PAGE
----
Bringing back our native forests

Hi Manvendra, ever since i have heard about you , jungle and your name has become a synonym . Please tell us a little about yourself? I am sure behind such a game changer like you, there has to be a story worth capturing every bit about. 

My ancestors belong to the desert of Rajasthan. I was born in Garda Village of Baran District. Our family’s roots are ingrained in farming. My father was the first person to get a government job with military services and we moved around a lot with him. In my adolescence, I loved cycling in the forests of our military campus with my friends to collect animal bones and try to arrange them back in shape. It was art for us, unfortunately not for our parents. Now looking back at the unusualness of the situation, I am happy I did not walk the beaten path of life.

My father worked hard to get out of farming and get a job. For us it was hard to imagine any other way to life, so I took science and ended at the doorsteps of an engineering college. Clearing exams at the college wasn’t my cup of tea and in the final year when I still had  2 back papers to clear, I was confronted with the BIG question – a master’s degree or a job. To be honest, neither of the options called for me. 

I started asking my friends if they knew anyone who was doing anything different from these standard choices.
A friend connected me to Anjor in Pune who was part of Kagad Kach Patra Kashtkari Panchayat (KKPKP) working with the rag pickers. He was trying to help them create a union for themselves so that they can take a stand for themselves and fight for their rights.
The idea intrigued me to the extent that I bunked college and ended up in Pune with him for 2 days. He lived in the slums in a small space without a mattress or bed. The vigor with which we worked along for 2 days and the content I felt each night for making an impact on someone’s life was priceless. I had never been this happy in my life.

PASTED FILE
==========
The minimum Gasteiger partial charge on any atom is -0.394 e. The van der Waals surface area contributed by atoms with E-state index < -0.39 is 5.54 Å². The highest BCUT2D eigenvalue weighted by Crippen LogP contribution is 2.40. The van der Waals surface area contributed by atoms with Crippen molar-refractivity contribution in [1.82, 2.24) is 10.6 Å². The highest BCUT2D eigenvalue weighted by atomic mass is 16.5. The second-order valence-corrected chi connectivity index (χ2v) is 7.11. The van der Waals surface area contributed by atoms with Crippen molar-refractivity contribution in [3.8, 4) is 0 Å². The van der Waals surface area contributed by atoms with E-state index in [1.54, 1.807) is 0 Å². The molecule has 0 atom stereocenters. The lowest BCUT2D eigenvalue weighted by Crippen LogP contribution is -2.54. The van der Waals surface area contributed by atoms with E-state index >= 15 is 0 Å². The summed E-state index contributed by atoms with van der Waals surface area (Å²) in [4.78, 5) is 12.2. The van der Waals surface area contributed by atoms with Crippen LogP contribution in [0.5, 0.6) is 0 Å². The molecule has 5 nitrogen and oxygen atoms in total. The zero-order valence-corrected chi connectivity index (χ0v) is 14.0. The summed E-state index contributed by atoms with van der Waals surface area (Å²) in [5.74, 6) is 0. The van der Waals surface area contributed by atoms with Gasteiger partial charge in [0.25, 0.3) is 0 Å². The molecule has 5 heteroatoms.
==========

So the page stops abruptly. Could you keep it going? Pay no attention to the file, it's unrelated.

When I came back to college I saw the empty soul of our education and job system – What was I even trying to achieve here? 

Thus, in my final year, I walked out of my engineering to pursue my calling. 

You left the college in the final year? That must have been a life changing decision for you. What kept you motivated to go through with it? 

I tend to start doing something but then not go through with it. The only way to pursue my calling would be for me to close all my backup options and take a leap of faith. Just like learning how to swim. Simple. Not really.


I did not tell my parents about quitting college and decided to design my own learning journey by volunteering with various organizations. My father was very angry and disappointed about my future plans. He thought I was wasting my time travelling and running away from responsibilities in life. In his generation, financial security was considered the most important aspect of life. But this also gave us the opportunity to have our first real conversation in life and share with him how I felt. 

I joined Bhoomi college, Bengaluru which was providing a 10 month course on Sustainable Living. During the course I got hooked on Organic farming and travelled all over India to meet different organic farmers. It was time to return to my ancestral village and become an organic farmer, completing the circle of life. But living in the village was not easy for me and my restless soul quit after only one season of farming.

I applied at Greenpeace as a Sustainable Agriculture Campaigner and got selected. Working with them was full of adventure and we worked on issues of Seed Sovereignty and organic farming. After 3 years, I decided to move on and work on the grassroots. Eventually I met Sheeba and we started working on Aalap where I fell in love with forests and decided to dedicate my life to them.